Yes! Please use our shipping guide to learn more about how to appropriately prepare bead plates for shipping. We recommend shipping the samples already frozen in the bead plates as the package will undergo some handling during the transit process. Also, do reach out to the core (microbiomecore@umich.edu) to share delivery details so we may track the package on our end. We do notify clients on delivery of their packages, so please ensure to include contact information within the package.

Community Analysis

1. What are your average reads per sample?

For samples that have amplified well, the average is 10-20K per sample on the nano 500v2 flow cell. A standard 500V2 flow cell has an output of 30 million reads, and so for a 384-sample set, you can expect an output of 40-60K per sample. However, this cannot be guaranteed as many factors can influence average reads/sample.

2. Do I have to pay for an entire plate if I am submitting less?

Yes, if you do not have an entire plate, you are still responsible for the cost of the entire plate. On the plus side, you will receive more coverage of those samples than if you submitted a full plate. We cannot coordinate submissions, however, we offer internal clients a project matching board, where they can reach out to other potential clients who may have a partial set of samples for submission.

3. Should I quantify my DNA?

It is not necessary but recommended. If quantifying the sample, please use a fluorescence-based assay such as Picogreen since it will provide more accurate quantification measurements. Nanodrop is not recommended. Quantification results are helpful for us to determine template volumes required when setting up a library. We do offer DNA quantification as a add on service when setting up ITS or 16SV4 libraries, however if we are carrying out DNA extraction, it is already built into our services.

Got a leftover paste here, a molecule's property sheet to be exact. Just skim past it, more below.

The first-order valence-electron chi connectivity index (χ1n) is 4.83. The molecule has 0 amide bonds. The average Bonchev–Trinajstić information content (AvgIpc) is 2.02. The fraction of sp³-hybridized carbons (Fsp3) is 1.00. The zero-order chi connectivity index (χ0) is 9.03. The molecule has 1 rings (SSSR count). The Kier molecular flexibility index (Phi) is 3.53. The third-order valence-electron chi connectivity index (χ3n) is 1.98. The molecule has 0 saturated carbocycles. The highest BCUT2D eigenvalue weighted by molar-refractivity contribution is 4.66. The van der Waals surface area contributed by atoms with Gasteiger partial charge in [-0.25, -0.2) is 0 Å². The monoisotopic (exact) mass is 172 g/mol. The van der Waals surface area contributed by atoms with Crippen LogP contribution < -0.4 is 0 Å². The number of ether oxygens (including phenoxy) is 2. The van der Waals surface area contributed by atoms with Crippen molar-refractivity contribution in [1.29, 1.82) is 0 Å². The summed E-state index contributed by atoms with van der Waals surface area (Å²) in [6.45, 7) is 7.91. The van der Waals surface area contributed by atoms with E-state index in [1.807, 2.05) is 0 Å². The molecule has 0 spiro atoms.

4. What is touchdown PCR and how does it differ from standard PCR?

Touchdown PCR is offered for generating 16S V4 libraries, and usually applied for low biomass samples. The PCR program is modified from our standard PCR program, allowing for less stringent amplification over the first 20 cycles with an initial annealing temperature higher than the optimal Tm of the primers. This temperature is gradually reduced over the first 20 cycles until the Tm temperature is reached. This increases sensitivity in PCR amplification as described here. Additionally, after 20 rounds of touchdown PCR, another 20 rounds of PCR are performed at optimal annealing temperature.

Touchdown is a great tool for low biomass samples but should be used with caution as any trace amounts of 16S will amplify including that in the negative controls.